Tuesday, November 17, 2009
Laura Shamas: Transformation in a Flash: The Ten-minute Play
By Laura Shamas
“Has it ever happened before that a generation of artists have embraced a new creative form with such wild energy and enthusiasm, completing whole dramatic creations in the time it takes to languorously eat a slice of pepperoni pizza? I never saw it coming. Did you?” – Gary Garrison, A MORE PERFECT 10: Writing and Producing the Ten- Minute Play 
Ten-minute play festivals are becoming more and more popular in the American theater: eight, nine or ten quick shows presented in one afternoon or evening of theater. As an entertainment event, a ten-minute play festival enables a theater to expose audiences to many different playwrights in one bill. It also gives the audience a quick-changing variety of style, theme and content.
But looking at the form more closely, a ten-minute play is the perfect vehicle for a writer in any genre (poetry, prose, playwriting or screenwriting) to explore and hone some specific writing skills which are widely applicable.
The characteristics and limitations of a ten-minute play are clear enough from the outset: you only have 10 minutes to tell a complete story. Your props, characters, set, and technical requirements are limited, due to practical concerns; your play will most likely be produced on a bill with other ten-minute plays, so the simpler the accoutrements the better, from a producer’s standpoint. Therefore, the show must be as technically simple (one set? two?) as possible. Cast size is usually constrained as well; some contests ask for no more than four characters in any ten-minute play.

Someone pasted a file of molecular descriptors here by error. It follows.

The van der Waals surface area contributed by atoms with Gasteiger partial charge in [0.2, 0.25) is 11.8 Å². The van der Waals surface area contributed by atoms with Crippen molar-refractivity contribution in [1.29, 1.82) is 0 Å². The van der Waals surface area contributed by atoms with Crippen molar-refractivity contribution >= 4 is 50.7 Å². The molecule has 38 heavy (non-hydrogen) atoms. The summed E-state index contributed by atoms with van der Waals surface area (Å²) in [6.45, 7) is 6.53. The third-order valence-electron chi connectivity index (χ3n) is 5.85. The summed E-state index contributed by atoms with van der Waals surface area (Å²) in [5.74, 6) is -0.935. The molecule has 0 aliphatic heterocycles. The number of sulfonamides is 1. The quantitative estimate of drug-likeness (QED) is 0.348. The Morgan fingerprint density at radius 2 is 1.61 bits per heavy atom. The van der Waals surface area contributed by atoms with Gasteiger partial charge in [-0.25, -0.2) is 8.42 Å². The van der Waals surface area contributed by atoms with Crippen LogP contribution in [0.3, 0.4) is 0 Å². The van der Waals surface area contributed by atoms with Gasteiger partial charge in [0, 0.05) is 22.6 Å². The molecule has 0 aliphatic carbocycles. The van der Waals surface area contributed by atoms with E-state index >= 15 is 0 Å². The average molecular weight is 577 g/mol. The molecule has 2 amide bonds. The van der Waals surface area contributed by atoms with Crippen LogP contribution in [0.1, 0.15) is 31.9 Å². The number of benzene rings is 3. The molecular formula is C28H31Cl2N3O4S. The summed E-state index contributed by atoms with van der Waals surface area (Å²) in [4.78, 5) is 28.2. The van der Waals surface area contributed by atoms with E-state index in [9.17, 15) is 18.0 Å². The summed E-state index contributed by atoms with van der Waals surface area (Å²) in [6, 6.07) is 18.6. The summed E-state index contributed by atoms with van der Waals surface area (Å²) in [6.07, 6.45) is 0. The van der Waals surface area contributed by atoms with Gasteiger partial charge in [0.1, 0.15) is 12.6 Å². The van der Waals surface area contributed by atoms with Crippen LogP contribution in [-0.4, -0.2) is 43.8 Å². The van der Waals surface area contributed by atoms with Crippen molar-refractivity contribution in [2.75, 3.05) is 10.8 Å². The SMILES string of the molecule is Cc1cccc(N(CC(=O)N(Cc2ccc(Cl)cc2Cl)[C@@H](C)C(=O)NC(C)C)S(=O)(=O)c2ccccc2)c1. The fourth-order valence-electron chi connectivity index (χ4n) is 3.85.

But as writers know, limitations are often the springboard to invention. These “restrictions” challenge us to start our dramas with a bang in the middle of action; a ten-minute play should begin with a scene already in progress, in medias res as Horace defines it in Ars Poetica. What’s going on at the top of the show must be striking and riveting, be it image or action. It should grab our attention and hold it.
The characters and dialogue must be dynamic as well. There’s no time to “ease” into a character. The ten-minute form tests us, as writers, to present “our greatest hits,” cutting away the fat. Dialogue: there’s only time for what’s absolutely necessary, character-defining, and unique. Plot: the essence of the story. Theme: what your show is about.
What differentiates a skit from a ten-minute play? One word: transformation. At the end of a skit, characters aren’t necessarily changed. But at the end of a good ten-minute play, something has transformed, something is different. Hopefully, a character has changed or the audience’s perspective has shifted. In a flash, there’s been transformation.
Workshop leader Laura Shamas has written 30 plays, and is produced in the U.S., the U.K., Canada, and Australia. In the past year, she’s had four plays published: Moliere in Love, Lincoln Vacation, Pistachio Stories, and Re-Sourcing. Recently, her play Chasing Honey was workshopped and performed at The Public Theater in New York as part of the Native Theater Festival 2008. Her playwriting awards include the 2008 Five Civilized Tribes Garrard Best Play Award and a Drama-Logue. Her show Picnic at Hanging Rock will be produced at Catholic University here in D.C. from February 18-21.